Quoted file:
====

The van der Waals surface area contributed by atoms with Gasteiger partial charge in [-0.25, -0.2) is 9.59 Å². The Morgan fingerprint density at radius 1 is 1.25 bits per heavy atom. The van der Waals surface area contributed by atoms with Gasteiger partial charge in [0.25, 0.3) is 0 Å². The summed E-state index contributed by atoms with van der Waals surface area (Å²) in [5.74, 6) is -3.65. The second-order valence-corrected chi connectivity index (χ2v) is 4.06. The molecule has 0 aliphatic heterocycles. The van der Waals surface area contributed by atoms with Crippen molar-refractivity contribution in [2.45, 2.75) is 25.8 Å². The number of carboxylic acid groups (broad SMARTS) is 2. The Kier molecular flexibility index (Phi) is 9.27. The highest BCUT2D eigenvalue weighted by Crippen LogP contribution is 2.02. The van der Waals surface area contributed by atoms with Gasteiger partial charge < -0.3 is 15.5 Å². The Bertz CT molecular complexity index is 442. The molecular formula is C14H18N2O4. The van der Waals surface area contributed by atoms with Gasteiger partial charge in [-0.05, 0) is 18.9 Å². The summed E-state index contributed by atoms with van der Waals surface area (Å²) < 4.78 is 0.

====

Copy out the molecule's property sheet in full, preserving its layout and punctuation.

The van der Waals surface area contributed by atoms with Gasteiger partial charge in [-0.25, -0.2) is 9.59 Å². The Morgan fingerprint density at radius 1 is 1.25 bits per heavy atom. The van der Waals surface area contributed by atoms with Gasteiger partial charge in [0.25, 0.3) is 0 Å². The summed E-state index contributed by atoms with van der Waals surface area (Å²) in [5.74, 6) is -3.65. The second-order valence-corrected chi connectivity index (χ2v) is 4.06. The molecule has 0 aliphatic heterocycles. The van der Waals surface area contributed by atoms with Crippen molar-refractivity contribution in [2.45, 2.75) is 25.8 Å². The number of carboxylic acid groups (broad SMARTS) is 2. The Kier molecular flexibility index (Phi) is 9.27. The highest BCUT2D eigenvalue weighted by Crippen LogP contribution is 2.02. The van der Waals surface area contributed by atoms with Gasteiger partial charge < -0.3 is 15.5 Å². The Bertz CT molecular complexity index is 442. The molecular formula is C14H18N2O4. The van der Waals surface area contributed by atoms with Gasteiger partial charge in [-0.05, 0) is 18.9 Å². The summed E-state index contributed by atoms with van der Waals surface area (Å²) < 4.78 is 0.